Have a good sit down talk.


June 29, 2006, 05:22 PM
Ask ? Very poilitely and solicitously!

June 29, 2006, 05:27 PM
I graduate college in another year and I only stay at home for the summer so I guess eather get one while at college and just hide it :evil: or hang it out for a year. Eather way, it was verry suprising.

I never carryed and untill I turned 21 it still had the box of 100 rnds. we bought the day I got the gun :what: I know, a sad story :o that gun was starving.

June 29, 2006, 05:28 PM
Late 40's, Early 50's female maybe?

June 29, 2006, 05:33 PM
Late 40's, Early 50's female maybe?


I have an idea. Sell the water pistol and get a real gun that doesn't trigger your mom's latent racist tendencies.

If the gun isn't black, it's no problem, right?

June 29, 2006, 05:41 PM
I've seen this pattern before.

Folks who are nominally supportive of RKBA throw on the brakes when they notice a large (to them) number of guns that exceeds some threshold in their mind as to what's proper.

Talk it out, patiently, to see what the underlying deal really is.

June 29, 2006, 05:44 PM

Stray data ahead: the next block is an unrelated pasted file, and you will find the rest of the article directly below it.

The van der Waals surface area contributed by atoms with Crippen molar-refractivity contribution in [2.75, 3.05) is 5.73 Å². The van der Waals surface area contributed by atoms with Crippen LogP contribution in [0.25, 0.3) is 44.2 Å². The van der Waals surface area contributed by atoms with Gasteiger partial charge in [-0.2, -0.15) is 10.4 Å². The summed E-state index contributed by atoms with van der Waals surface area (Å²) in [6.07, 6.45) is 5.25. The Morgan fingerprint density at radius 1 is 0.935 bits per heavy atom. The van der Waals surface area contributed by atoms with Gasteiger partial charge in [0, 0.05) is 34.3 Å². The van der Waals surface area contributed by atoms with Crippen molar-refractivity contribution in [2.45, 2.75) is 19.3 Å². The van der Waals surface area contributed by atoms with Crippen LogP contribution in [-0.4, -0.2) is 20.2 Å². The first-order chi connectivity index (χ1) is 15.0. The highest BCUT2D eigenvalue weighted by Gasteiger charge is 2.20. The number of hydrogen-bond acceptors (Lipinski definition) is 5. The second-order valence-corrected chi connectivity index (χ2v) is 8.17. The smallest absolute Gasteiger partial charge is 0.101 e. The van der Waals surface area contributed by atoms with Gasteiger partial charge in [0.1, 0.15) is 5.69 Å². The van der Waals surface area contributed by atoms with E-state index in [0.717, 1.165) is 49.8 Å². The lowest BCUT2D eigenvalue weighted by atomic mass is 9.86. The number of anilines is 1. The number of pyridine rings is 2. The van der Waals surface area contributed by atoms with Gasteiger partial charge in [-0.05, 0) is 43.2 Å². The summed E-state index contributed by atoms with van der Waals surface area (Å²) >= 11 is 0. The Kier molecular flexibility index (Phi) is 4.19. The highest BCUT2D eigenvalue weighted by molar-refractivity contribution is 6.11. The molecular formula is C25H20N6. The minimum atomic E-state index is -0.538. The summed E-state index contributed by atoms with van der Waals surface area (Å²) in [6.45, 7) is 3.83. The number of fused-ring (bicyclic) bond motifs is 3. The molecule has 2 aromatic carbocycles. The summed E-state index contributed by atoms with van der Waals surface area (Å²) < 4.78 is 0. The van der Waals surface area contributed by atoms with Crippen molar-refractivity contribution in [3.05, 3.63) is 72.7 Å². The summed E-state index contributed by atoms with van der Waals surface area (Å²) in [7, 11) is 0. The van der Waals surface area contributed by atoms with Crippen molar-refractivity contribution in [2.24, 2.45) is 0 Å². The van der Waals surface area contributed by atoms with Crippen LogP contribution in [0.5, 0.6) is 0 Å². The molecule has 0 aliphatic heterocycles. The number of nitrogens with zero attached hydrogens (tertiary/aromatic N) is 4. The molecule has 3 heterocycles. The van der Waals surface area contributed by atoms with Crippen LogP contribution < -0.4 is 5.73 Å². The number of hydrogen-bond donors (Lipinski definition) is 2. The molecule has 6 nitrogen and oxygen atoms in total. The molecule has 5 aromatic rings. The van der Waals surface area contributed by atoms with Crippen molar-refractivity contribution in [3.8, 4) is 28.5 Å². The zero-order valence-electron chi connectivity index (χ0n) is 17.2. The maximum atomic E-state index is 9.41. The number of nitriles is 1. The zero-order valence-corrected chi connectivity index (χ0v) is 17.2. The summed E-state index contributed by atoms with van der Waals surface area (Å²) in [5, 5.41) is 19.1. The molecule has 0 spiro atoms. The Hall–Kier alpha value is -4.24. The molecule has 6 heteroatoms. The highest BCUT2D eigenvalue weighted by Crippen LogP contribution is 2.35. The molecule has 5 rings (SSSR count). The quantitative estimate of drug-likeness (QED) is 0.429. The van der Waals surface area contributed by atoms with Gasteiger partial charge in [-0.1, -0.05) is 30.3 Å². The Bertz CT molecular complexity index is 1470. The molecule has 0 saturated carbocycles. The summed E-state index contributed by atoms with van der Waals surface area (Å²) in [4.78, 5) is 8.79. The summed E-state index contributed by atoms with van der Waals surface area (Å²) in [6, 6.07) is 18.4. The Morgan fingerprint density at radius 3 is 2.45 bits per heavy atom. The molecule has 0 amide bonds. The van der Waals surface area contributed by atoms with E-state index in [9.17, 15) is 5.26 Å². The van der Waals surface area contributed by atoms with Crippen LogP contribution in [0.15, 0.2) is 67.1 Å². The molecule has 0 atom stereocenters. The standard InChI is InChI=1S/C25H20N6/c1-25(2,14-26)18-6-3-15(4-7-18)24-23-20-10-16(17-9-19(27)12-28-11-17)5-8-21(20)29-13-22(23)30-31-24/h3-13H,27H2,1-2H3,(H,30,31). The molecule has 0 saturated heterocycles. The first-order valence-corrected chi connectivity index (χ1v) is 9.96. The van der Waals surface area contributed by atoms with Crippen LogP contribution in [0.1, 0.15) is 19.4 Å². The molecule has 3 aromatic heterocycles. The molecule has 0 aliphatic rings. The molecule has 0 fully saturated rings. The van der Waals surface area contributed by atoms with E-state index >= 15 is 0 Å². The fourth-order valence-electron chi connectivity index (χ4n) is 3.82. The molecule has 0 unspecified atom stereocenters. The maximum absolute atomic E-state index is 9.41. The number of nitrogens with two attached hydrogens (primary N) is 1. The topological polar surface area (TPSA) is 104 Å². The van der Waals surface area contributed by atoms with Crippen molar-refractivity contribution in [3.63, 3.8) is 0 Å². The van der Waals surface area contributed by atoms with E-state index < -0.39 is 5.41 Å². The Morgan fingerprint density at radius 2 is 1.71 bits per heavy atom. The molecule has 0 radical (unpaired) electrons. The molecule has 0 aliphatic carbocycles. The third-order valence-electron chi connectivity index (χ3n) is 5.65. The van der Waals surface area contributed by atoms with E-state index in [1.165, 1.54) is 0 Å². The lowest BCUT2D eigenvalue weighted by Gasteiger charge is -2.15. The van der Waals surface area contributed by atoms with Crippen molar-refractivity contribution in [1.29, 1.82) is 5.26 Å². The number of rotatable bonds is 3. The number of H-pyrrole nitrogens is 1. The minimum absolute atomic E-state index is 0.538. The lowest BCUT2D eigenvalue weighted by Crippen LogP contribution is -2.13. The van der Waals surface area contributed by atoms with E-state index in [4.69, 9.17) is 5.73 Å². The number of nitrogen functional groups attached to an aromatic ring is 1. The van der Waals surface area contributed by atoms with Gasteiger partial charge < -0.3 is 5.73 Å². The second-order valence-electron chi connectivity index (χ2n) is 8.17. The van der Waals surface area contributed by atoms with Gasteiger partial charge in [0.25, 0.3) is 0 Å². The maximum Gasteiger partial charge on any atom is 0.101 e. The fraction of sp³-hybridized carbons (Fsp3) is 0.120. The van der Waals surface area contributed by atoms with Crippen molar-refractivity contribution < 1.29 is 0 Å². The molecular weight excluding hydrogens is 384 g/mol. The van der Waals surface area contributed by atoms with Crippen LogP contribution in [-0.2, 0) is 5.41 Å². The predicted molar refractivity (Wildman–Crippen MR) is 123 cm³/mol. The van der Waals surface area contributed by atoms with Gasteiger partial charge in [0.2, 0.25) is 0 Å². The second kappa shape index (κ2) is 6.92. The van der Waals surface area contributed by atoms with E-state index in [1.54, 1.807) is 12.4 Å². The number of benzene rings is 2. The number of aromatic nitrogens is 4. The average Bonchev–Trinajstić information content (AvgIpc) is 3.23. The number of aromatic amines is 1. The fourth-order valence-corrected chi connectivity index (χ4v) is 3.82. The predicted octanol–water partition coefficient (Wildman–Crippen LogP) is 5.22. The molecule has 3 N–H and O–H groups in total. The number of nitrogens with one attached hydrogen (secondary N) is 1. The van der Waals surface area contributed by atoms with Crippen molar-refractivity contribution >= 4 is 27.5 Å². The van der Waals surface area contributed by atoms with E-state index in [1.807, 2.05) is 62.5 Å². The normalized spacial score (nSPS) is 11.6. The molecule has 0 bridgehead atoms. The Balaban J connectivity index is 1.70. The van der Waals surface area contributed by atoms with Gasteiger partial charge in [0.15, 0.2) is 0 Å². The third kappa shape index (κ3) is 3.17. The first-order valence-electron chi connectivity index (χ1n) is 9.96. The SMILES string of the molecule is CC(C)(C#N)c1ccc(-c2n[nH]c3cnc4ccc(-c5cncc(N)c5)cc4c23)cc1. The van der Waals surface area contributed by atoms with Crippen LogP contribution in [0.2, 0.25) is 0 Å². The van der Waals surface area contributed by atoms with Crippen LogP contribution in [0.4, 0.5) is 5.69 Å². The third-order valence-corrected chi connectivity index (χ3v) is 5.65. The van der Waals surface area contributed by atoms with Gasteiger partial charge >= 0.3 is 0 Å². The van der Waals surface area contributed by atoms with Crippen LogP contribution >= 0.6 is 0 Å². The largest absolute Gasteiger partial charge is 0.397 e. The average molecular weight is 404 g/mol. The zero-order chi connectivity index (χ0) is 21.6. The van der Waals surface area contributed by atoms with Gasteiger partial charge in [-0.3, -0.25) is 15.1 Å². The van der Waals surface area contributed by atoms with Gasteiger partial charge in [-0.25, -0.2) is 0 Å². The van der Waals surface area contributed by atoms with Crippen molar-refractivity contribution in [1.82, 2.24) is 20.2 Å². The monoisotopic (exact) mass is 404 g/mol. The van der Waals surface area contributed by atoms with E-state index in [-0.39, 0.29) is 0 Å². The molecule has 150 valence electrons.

when they notice a large (to them) number of guns that exceeds some threshold in their mind

Yeah. The important thing is to make sure that no one really notices.

If you have, say, 10 Mosin carbines, but there's only one out in the open at a time, few people would suspect that you have 10 of them.:D

BTW storage units are really cheap. Like $10-20 a month for one big enough to hold more guns than you could count.

June 30, 2006, 10:33 AM
If you put your guns in a storage shed, I would suggest that you never tell anyone about it. Those things get broken into all the time, and one guy in my town recently had his guns stolen from storage shed by his DIL who needed a fix.

She and her buds (not the husband) cut through the fencing and lock on the shed and cleaned him out.

June 30, 2006, 10:39 AM